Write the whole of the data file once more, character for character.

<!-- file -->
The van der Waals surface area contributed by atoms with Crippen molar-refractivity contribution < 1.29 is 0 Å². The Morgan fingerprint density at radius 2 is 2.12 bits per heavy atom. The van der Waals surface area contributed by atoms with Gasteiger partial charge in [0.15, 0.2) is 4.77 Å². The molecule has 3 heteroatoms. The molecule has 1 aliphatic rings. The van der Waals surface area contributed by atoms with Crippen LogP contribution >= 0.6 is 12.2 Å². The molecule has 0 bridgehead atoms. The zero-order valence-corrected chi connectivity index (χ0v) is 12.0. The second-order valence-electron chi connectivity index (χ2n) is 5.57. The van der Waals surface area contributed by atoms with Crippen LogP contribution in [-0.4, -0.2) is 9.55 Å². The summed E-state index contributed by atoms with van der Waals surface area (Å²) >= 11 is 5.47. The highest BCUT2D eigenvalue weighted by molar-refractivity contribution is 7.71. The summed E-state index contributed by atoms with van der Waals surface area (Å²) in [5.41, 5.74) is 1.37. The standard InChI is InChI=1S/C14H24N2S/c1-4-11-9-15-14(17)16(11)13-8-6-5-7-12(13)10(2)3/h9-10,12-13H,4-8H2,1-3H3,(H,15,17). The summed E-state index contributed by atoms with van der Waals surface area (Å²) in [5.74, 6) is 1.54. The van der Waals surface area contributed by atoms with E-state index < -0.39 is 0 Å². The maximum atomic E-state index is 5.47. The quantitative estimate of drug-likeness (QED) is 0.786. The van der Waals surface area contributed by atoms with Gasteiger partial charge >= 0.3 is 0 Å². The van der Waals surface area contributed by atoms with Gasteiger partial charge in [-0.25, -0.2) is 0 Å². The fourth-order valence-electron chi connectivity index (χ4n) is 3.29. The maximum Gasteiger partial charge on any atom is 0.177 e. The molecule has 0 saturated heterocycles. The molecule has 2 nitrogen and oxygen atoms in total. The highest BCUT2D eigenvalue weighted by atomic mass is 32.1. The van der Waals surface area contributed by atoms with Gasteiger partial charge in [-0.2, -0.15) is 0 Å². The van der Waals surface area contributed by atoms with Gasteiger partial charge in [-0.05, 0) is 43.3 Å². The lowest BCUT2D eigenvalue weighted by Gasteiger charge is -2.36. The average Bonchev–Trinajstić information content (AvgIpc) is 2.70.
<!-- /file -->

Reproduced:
The van der Waals surface area contributed by atoms with Crippen molar-refractivity contribution < 1.29 is 0 Å². The Morgan fingerprint density at radius 2 is 2.12 bits per heavy atom. The van der Waals surface area contributed by atoms with Gasteiger partial charge in [0.15, 0.2) is 4.77 Å². The molecule has 3 heteroatoms. The molecule has 1 aliphatic rings. The van der Waals surface area contributed by atoms with Crippen LogP contribution >= 0.6 is 12.2 Å². The molecule has 0 bridgehead atoms. The zero-order valence-corrected chi connectivity index (χ0v) is 12.0. The second-order valence-electron chi connectivity index (χ2n) is 5.57. The van der Waals surface area contributed by atoms with Crippen LogP contribution in [-0.4, -0.2) is 9.55 Å². The summed E-state index contributed by atoms with van der Waals surface area (Å²) >= 11 is 5.47. The highest BCUT2D eigenvalue weighted by molar-refractivity contribution is 7.71. The summed E-state index contributed by atoms with van der Waals surface area (Å²) in [5.41, 5.74) is 1.37. The standard InChI is InChI=1S/C14H24N2S/c1-4-11-9-15-14(17)16(11)13-8-6-5-7-12(13)10(2)3/h9-10,12-13H,4-8H2,1-3H3,(H,15,17). The summed E-state index contributed by atoms with van der Waals surface area (Å²) in [5.74, 6) is 1.54. The van der Waals surface area contributed by atoms with E-state index < -0.39 is 0 Å². The maximum atomic E-state index is 5.47. The quantitative estimate of drug-likeness (QED) is 0.786. The van der Waals surface area contributed by atoms with Gasteiger partial charge >= 0.3 is 0 Å². The van der Waals surface area contributed by atoms with Gasteiger partial charge in [-0.25, -0.2) is 0 Å². The fourth-order valence-electron chi connectivity index (χ4n) is 3.29. The maximum Gasteiger partial charge on any atom is 0.177 e. The molecule has 0 saturated heterocycles. The molecule has 2 nitrogen and oxygen atoms in total. The highest BCUT2D eigenvalue weighted by atomic mass is 32.1. The van der Waals surface area contributed by atoms with Gasteiger partial charge in [-0.2, -0.15) is 0 Å². The van der Waals surface area contributed by atoms with Gasteiger partial charge in [-0.05, 0) is 43.3 Å². The lowest BCUT2D eigenvalue weighted by Gasteiger charge is -2.36. The average Bonchev–Trinajstić information content (AvgIpc) is 2.70.